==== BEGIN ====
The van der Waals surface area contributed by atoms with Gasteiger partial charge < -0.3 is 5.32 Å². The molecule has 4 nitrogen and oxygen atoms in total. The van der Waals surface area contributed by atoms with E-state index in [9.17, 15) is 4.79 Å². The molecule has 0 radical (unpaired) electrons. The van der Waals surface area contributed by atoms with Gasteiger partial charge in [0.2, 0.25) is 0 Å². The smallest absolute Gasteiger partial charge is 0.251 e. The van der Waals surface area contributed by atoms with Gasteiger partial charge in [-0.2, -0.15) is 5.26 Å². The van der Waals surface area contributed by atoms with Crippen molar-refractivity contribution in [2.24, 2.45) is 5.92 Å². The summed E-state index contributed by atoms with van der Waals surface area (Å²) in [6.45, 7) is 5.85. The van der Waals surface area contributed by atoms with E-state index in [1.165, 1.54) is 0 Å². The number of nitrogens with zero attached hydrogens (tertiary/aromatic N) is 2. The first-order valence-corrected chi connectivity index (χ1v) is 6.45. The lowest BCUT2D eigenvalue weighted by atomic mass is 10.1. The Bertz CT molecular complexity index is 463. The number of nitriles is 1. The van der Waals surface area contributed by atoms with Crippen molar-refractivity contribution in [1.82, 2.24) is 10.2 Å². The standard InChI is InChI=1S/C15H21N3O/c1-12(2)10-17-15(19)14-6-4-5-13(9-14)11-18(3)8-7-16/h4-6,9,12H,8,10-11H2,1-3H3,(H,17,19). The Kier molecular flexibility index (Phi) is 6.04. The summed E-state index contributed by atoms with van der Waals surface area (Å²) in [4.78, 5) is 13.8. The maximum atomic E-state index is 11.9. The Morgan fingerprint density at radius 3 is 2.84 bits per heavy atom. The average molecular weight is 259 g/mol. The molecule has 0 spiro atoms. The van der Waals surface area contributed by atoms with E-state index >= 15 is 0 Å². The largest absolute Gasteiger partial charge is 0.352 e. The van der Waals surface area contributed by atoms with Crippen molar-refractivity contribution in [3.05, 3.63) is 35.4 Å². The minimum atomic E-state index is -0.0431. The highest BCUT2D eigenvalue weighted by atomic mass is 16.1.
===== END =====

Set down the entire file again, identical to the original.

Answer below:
The van der Waals surface area contributed by atoms with Gasteiger partial charge < -0.3 is 5.32 Å². The molecule has 4 nitrogen and oxygen atoms in total. The van der Waals surface area contributed by atoms with E-state index in [9.17, 15) is 4.79 Å². The molecule has 0 radical (unpaired) electrons. The van der Waals surface area contributed by atoms with Gasteiger partial charge in [0.2, 0.25) is 0 Å². The smallest absolute Gasteiger partial charge is 0.251 e. The van der Waals surface area contributed by atoms with Gasteiger partial charge in [-0.2, -0.15) is 5.26 Å². The van der Waals surface area contributed by atoms with Crippen molar-refractivity contribution in [2.24, 2.45) is 5.92 Å². The summed E-state index contributed by atoms with van der Waals surface area (Å²) in [6.45, 7) is 5.85. The van der Waals surface area contributed by atoms with E-state index in [1.165, 1.54) is 0 Å². The number of nitrogens with zero attached hydrogens (tertiary/aromatic N) is 2. The first-order valence-corrected chi connectivity index (χ1v) is 6.45. The lowest BCUT2D eigenvalue weighted by atomic mass is 10.1. The Bertz CT molecular complexity index is 463. The number of nitriles is 1. The van der Waals surface area contributed by atoms with Crippen molar-refractivity contribution in [1.82, 2.24) is 10.2 Å². The standard InChI is InChI=1S/C15H21N3O/c1-12(2)10-17-15(19)14-6-4-5-13(9-14)11-18(3)8-7-16/h4-6,9,12H,8,10-11H2,1-3H3,(H,17,19). The Kier molecular flexibility index (Phi) is 6.04. The summed E-state index contributed by atoms with van der Waals surface area (Å²) in [4.78, 5) is 13.8. The maximum atomic E-state index is 11.9. The Morgan fingerprint density at radius 3 is 2.84 bits per heavy atom. The average molecular weight is 259 g/mol. The molecule has 0 spiro atoms. The van der Waals surface area contributed by atoms with E-state index >= 15 is 0 Å². The largest absolute Gasteiger partial charge is 0.352 e. The van der Waals surface area contributed by atoms with Crippen molar-refractivity contribution in [3.05, 3.63) is 35.4 Å². The minimum atomic E-state index is -0.0431. The highest BCUT2D eigenvalue weighted by atomic mass is 16.1.